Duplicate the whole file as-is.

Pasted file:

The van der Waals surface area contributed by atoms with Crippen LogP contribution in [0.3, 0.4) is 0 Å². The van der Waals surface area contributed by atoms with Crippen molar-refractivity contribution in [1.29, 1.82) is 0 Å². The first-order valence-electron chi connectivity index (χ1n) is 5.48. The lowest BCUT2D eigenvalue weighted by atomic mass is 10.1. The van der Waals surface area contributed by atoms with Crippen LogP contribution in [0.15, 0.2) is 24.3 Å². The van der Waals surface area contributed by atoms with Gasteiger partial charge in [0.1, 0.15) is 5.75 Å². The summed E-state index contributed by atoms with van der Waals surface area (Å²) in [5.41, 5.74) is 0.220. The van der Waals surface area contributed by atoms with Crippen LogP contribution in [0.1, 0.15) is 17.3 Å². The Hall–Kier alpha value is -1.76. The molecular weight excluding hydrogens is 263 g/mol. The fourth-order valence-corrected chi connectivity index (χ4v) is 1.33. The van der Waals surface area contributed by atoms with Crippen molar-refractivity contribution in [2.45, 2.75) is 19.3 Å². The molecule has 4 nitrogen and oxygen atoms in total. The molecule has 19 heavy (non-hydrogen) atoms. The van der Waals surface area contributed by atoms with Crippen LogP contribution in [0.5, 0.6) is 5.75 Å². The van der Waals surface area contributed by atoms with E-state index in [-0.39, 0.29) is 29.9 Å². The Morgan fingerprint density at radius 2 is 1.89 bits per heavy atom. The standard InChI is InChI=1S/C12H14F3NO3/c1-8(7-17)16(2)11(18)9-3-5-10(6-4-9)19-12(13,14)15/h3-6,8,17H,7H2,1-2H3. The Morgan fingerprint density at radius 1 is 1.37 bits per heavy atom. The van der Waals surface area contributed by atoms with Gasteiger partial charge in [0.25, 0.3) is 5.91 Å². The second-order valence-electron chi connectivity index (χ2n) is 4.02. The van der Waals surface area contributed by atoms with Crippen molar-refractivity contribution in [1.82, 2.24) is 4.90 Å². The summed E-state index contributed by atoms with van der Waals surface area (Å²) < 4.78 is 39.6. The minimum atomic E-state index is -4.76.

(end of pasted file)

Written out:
The van der Waals surface area contributed by atoms with Crippen LogP contribution in [0.3, 0.4) is 0 Å². The van der Waals surface area contributed by atoms with Crippen molar-refractivity contribution in [1.29, 1.82) is 0 Å². The first-order valence-electron chi connectivity index (χ1n) is 5.48. The lowest BCUT2D eigenvalue weighted by atomic mass is 10.1. The van der Waals surface area contributed by atoms with Crippen LogP contribution in [0.15, 0.2) is 24.3 Å². The van der Waals surface area contributed by atoms with Gasteiger partial charge in [0.1, 0.15) is 5.75 Å². The summed E-state index contributed by atoms with van der Waals surface area (Å²) in [5.41, 5.74) is 0.220. The van der Waals surface area contributed by atoms with Crippen LogP contribution in [0.1, 0.15) is 17.3 Å². The Hall–Kier alpha value is -1.76. The molecular weight excluding hydrogens is 263 g/mol. The fourth-order valence-corrected chi connectivity index (χ4v) is 1.33. The van der Waals surface area contributed by atoms with Crippen molar-refractivity contribution in [2.45, 2.75) is 19.3 Å². The molecule has 4 nitrogen and oxygen atoms in total. The molecule has 19 heavy (non-hydrogen) atoms. The van der Waals surface area contributed by atoms with Crippen LogP contribution in [0.5, 0.6) is 5.75 Å². The van der Waals surface area contributed by atoms with E-state index in [-0.39, 0.29) is 29.9 Å². The Morgan fingerprint density at radius 2 is 1.89 bits per heavy atom. The standard InChI is InChI=1S/C12H14F3NO3/c1-8(7-17)16(2)11(18)9-3-5-10(6-4-9)19-12(13,14)15/h3-6,8,17H,7H2,1-2H3. The Morgan fingerprint density at radius 1 is 1.37 bits per heavy atom. The van der Waals surface area contributed by atoms with Gasteiger partial charge in [0.25, 0.3) is 5.91 Å². The second-order valence-electron chi connectivity index (χ2n) is 4.02. The van der Waals surface area contributed by atoms with Crippen molar-refractivity contribution in [1.82, 2.24) is 4.90 Å². The summed E-state index contributed by atoms with van der Waals surface area (Å²) < 4.78 is 39.6. The minimum atomic E-state index is -4.76.